I think of old age as one more task to complete for the glory of God. I’ve watched hundreds of folks age and have observed great suffering of all kinds. I’ve observed folks turn into bitter, angry, narcissistic old people (they were likely bitter, angry, narcissistic young people and got trapped into the habit). I’ve also observed nearly unbelievable grace, courage, and courtesy in older folks: one is in awe of what God can do with a human personality who yields to His beautiful will.

My own father died nearly a year ago, March of 2023, at age 93. He was a beautiful man at the end of his life, but he hadn’t started out that way. As a young man, he had a terrible temper and was as selfish a man as they come. But my cousin, who did the homily at my dad’s funeral, reported that Carl (my father) said he refused to turn into a grouchy old man. So to prevent that, he began to practice the grace of gratitude in his late middle years, filling his thoughts habitually with the goodness of God and the blessings God had poured on his life.

As a result of this, there was a glow of joy in my father’s face that attracted everyone. In his last week of life, his hospital room was filled with people who just wanted to be near him. He was so ready and happy to be going home.

Old age and death are jobs to be done, tasks to be completed for the glory of God. They do not define us. Our true selves are hidden with Christ in God and we will be astonished to meet our own true selves and see “what God hath wrought” with and in us one day.

Lewis brings this in beautifully in his essay “Membership.” Each of us individually was made for a place and a place has been made for us. We will find that when our story begins in Aslan’s country.

Right now, God gives us grace to deal with what we know now and must do now. Easter is coming but we must first get through our personal Maundy Thursday and Good Friday. He will give us what we need to do them well for Him.



Dear friends, It’s so lovely to hear from you again! Life had diminished me in some ways, since the beginning of the plague, and physical age-problems as well, but I have learned that giving in to them is not the way to go, and Ruby, your words about your father brought tears to my eyes. Yes, gratitude is a gift which blossoms when used.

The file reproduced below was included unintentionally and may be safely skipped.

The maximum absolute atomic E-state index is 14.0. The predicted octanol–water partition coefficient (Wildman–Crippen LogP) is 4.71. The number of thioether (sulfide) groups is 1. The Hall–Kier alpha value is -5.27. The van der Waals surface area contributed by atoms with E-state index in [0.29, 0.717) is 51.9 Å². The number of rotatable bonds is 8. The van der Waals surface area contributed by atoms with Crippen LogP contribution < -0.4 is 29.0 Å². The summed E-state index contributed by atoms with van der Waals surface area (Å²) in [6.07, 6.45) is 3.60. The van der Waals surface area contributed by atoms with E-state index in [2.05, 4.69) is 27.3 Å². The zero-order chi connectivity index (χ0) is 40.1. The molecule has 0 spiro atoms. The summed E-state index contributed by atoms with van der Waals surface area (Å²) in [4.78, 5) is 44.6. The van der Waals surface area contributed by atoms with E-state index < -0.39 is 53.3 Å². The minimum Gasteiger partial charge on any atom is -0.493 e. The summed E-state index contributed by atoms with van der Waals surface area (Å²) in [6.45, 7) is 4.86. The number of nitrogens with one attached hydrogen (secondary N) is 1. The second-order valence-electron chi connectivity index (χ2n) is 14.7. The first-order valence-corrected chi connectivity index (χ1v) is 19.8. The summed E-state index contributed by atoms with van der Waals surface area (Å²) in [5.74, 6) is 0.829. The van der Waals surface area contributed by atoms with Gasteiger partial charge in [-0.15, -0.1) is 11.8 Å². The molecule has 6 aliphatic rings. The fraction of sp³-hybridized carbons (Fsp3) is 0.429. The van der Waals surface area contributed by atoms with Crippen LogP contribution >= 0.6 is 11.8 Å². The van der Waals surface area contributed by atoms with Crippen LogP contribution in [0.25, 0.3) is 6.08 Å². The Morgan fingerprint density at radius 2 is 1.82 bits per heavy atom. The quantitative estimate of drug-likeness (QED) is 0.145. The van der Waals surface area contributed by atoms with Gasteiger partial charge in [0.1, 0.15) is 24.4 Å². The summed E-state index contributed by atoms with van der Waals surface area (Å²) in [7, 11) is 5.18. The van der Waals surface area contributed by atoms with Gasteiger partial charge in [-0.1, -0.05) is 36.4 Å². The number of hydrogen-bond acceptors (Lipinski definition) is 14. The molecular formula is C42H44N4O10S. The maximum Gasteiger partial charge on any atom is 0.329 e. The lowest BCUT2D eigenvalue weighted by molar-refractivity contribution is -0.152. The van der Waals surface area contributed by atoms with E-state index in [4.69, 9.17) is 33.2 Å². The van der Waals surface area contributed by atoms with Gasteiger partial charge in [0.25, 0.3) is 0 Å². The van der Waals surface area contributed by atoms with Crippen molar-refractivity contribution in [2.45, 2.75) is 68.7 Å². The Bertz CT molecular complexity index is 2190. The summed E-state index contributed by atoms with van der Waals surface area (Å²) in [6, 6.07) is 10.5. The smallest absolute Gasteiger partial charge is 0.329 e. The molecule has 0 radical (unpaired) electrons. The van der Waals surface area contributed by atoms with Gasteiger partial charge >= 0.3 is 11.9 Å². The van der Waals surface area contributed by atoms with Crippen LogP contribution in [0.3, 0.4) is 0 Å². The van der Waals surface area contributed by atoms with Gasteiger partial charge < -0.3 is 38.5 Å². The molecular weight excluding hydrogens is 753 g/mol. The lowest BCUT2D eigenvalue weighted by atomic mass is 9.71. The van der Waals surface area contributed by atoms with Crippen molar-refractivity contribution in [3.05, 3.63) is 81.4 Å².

My gratitude is greatly for a mind which is sharper, not duller, as age encroaches, and for the communion with our Lord that He gives, even when we are too often forgetful of him. And too, knowing that our story will begin - or continue - in Aslan’s country, is a joy that can’t be measured.

Dan, yes, please, would you kindly merge my accounts? Thanks.
I will keep reading, the topics are so interesting!

Love to all,

That is a beautiful testimonial about your father, Ruby. And insightful.

And I add my delight at hearing from my old buddy, Carolyn from Oz, again!

I’m almost 70. The Golden Dragon would say I am now an old heretic, haha. But I’m wondering were he still with us if he might becoming a bit of a heretic himself, with all that’s coming out of Rome these days.

Lord High Heretic of SpareOom (by order of the Golden Dragon, May He Live Forever)

Good to hear from you too, Michael! I did wonder if you were still active in here.
Don’t know about the Golden Dragon, but I suspect I’ve become more of a heretic as life goes on, and lessons are learned.
Relationship with God has always been more vital than theological questions, to me.
I remember, once, Michael, that you said you couldn’t read George MacDonald, and I agree, his writing is blocky; and of course, it is theology, but if we persevere with him, it is so refreshing! He doesn’t adhere to age-old theological thought; he carves a way through it to the essence of truth, IMO.
I can see why Lewis thought of him as a mentor.

In any case, thought must not become stagnant; if it does, we might as well have shuffled off the mortal coil!

Carolyn in Oz

Hi, Michael. In addition to your role as High Heretic, since some of us are discussing our favorite Lewis works, I thought you might have some, too?